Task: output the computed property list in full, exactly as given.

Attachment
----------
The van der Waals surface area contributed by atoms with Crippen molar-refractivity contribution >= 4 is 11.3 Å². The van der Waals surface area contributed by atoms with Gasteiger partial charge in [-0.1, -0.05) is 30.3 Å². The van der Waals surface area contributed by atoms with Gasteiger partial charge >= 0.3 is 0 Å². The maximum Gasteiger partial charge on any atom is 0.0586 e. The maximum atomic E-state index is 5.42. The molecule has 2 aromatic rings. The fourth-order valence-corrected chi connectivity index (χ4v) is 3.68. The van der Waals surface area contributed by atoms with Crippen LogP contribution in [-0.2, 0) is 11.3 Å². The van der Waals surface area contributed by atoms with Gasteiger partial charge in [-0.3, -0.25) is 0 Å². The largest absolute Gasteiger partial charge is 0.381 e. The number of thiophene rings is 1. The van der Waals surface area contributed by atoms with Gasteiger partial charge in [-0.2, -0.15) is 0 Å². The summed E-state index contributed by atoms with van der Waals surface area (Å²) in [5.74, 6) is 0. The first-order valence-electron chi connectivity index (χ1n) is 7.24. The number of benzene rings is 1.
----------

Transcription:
The van der Waals surface area contributed by atoms with Crippen molar-refractivity contribution >= 4 is 11.3 Å². The van der Waals surface area contributed by atoms with Gasteiger partial charge in [-0.1, -0.05) is 30.3 Å². The van der Waals surface area contributed by atoms with Gasteiger partial charge >= 0.3 is 0 Å². The maximum Gasteiger partial charge on any atom is 0.0586 e. The maximum atomic E-state index is 5.42. The molecule has 2 aromatic rings. The fourth-order valence-corrected chi connectivity index (χ4v) is 3.68. The van der Waals surface area contributed by atoms with Crippen LogP contribution in [-0.2, 0) is 11.3 Å². The van der Waals surface area contributed by atoms with Gasteiger partial charge in [-0.3, -0.25) is 0 Å². The largest absolute Gasteiger partial charge is 0.381 e. The number of thiophene rings is 1. The van der Waals surface area contributed by atoms with Gasteiger partial charge in [-0.2, -0.15) is 0 Å². The summed E-state index contributed by atoms with van der Waals surface area (Å²) in [5.74, 6) is 0. The first-order valence-electron chi connectivity index (χ1n) is 7.24. The number of benzene rings is 1.